Cholesterol levels tell your doctor about the fats in your blood. Unhealthy levels are linked to hardening of the arteries, which can cause heart disease, heart attacks, and strokes. Your numbers include “bad” (LDL) and “good” (HDL) cholesterol, and triglycerides, a common fat in your body. If you understand where your numbers are and what may affect them, you can do several things to help manage them.
Cholesterol: Get Tested Regularly
Unhealthy cholesterol numbers don’t cause any symptoms, so it’s important to get them checked on a regular basis. If there’s a problem, diet, lifestyle changes, and medication can help.
Cholesterol: Get Regular Exercise
Regular exercise is one of the best ways to control cholesterol. For example, 40 minutes of walking, swimming, cycling, or dancing 3 or 4 times a week will do the trick. Resistance training, pushups, pullups, weights, can also help.
Cholesterol: Sitting for long periods is bad
Sitting too long can be linked to obesity, heart disease, and high blood pressure. It lowers “good” cholesterol, which helps get rid of the bad stuff, and raises triglyceride levels. This is true even if you exercise regularly. If you work at a desk, try to get up and move around every 30 minutes, or think about using a standing desk.
Cholesterol: Stop Smoking
It lowers your “good” cholesterol levels, which means you keep more of the bad stuff. And it’s linked to high blood pressure, diabetes, and heart disease. Quitting can make your cholesterol levels better and help protect your arteries. If you don’t smoke, do your best to stay away from secondhand smoke.
Carrying too many pounds, especially around your belly, can raise bad cholesterol (LDL) and lower the good kind (HDL). But lose just 10% of your weight, and you could really help your numbers. A good diet plus exercise program is the answer.
Cholesterol: Stay Away From Saturated Fat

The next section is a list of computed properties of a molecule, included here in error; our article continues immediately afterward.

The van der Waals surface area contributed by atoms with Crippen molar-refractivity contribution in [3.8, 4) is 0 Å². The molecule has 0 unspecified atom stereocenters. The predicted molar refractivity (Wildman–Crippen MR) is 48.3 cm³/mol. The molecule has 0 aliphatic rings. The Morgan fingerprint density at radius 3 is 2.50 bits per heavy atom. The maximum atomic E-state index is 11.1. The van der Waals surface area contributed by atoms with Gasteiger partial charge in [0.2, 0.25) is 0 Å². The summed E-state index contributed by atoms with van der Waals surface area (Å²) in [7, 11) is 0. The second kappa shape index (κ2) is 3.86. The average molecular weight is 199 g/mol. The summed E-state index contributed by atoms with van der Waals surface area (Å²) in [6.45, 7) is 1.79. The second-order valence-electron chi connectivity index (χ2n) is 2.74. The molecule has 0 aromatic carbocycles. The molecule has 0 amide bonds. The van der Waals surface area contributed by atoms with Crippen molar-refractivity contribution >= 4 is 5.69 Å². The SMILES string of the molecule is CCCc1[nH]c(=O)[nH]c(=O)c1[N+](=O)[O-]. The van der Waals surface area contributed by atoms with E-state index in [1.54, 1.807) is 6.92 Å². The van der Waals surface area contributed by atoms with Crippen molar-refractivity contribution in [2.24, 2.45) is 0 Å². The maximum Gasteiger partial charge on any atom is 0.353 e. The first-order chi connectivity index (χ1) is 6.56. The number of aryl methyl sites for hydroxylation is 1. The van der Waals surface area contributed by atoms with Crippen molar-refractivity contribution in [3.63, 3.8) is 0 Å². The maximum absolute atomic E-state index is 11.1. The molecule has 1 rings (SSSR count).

This comes from beef, pork, lamb, and full-fat dairy like butter, cream, milk, cheese, and yogurt, as well as tropical oils like palm and coconut. All those things can raise your LDL, or “bad” cholesterol. It can help to trim visible fat from meats and go with skim milk and low-fat yogurt. If your LDL is high, you shouldn’t get more than 6% of your calories from saturated fat.
Cholesterol: Say No! to Trans Fat
Sometimes called “partially hydrogenated” fats or oils, you find them in fried foods, pastries, pizza dough, doughnuts, muffins, cookies, crackers, and many prepackaged foods. They raise your bad levels and lowers the good HDL. Check food labels to limit trans fats. Eat plenty of fruits, vegetables, whole grains, low-fat dairy, poultry, fish, and nuts.
Cholesterol: Put Fiber In Your Diet
There are 2 types: soluble, which dissolves in water, and insoluble, which doesn’t. Both are good for your heart health, but soluble fiber in particular helps lower your LDL levels. Add it to your diet with a bowl of oatmeal in the morning or with oat bran, fruits, beans, lentils, or vegetables.
Cholesterol: Go Easy On The Liquor
Overdoing it with alcohol can cause unhealthy numbers. In particular, it can raise the level of fats in your blood. Men should have no more than two drinks per day, and women one. If you keep to that, you also might boost your HDL or “good” numbers.